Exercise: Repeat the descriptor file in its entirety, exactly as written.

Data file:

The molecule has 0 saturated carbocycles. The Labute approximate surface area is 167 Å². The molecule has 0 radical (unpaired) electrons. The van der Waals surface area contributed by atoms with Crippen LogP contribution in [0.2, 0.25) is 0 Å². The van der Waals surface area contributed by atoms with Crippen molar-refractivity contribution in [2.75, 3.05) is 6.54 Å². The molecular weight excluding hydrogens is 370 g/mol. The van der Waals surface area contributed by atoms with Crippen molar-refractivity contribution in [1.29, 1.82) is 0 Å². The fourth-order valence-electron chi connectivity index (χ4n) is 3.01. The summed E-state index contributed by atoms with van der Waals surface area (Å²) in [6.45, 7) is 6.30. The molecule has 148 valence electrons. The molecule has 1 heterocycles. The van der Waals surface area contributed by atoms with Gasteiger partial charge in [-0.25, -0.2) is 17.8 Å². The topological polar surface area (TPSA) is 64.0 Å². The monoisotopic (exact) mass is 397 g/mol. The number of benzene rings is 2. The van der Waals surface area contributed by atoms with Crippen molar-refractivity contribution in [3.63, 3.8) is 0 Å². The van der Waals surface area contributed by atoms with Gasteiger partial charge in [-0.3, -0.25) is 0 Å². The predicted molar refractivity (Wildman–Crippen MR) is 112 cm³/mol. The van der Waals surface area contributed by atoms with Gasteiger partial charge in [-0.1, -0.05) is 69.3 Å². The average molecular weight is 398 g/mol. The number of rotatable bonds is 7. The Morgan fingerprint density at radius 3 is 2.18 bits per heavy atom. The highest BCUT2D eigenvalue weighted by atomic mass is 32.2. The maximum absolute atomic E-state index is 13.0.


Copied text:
The molecule has 0 saturated carbocycles. The Labute approximate surface area is 167 Å². The molecule has 0 radical (unpaired) electrons. The van der Waals surface area contributed by atoms with Crippen LogP contribution in [0.2, 0.25) is 0 Å². The van der Waals surface area contributed by atoms with Crippen molar-refractivity contribution in [2.75, 3.05) is 6.54 Å². The molecular weight excluding hydrogens is 370 g/mol. The van der Waals surface area contributed by atoms with Crippen molar-refractivity contribution in [1.29, 1.82) is 0 Å². The fourth-order valence-electron chi connectivity index (χ4n) is 3.01. The summed E-state index contributed by atoms with van der Waals surface area (Å²) in [6.45, 7) is 6.30. The molecule has 148 valence electrons. The molecule has 1 heterocycles. The van der Waals surface area contributed by atoms with Gasteiger partial charge in [-0.25, -0.2) is 17.8 Å². The topological polar surface area (TPSA) is 64.0 Å². The monoisotopic (exact) mass is 397 g/mol. The number of benzene rings is 2. The van der Waals surface area contributed by atoms with Crippen molar-refractivity contribution in [3.63, 3.8) is 0 Å². The van der Waals surface area contributed by atoms with Gasteiger partial charge in [-0.3, -0.25) is 0 Å². The predicted molar refractivity (Wildman–Crippen MR) is 112 cm³/mol. The van der Waals surface area contributed by atoms with Gasteiger partial charge in [-0.1, -0.05) is 69.3 Å². The average molecular weight is 398 g/mol. The number of rotatable bonds is 7. The Morgan fingerprint density at radius 3 is 2.18 bits per heavy atom. The highest BCUT2D eigenvalue weighted by atomic mass is 32.2. The maximum absolute atomic E-state index is 13.0.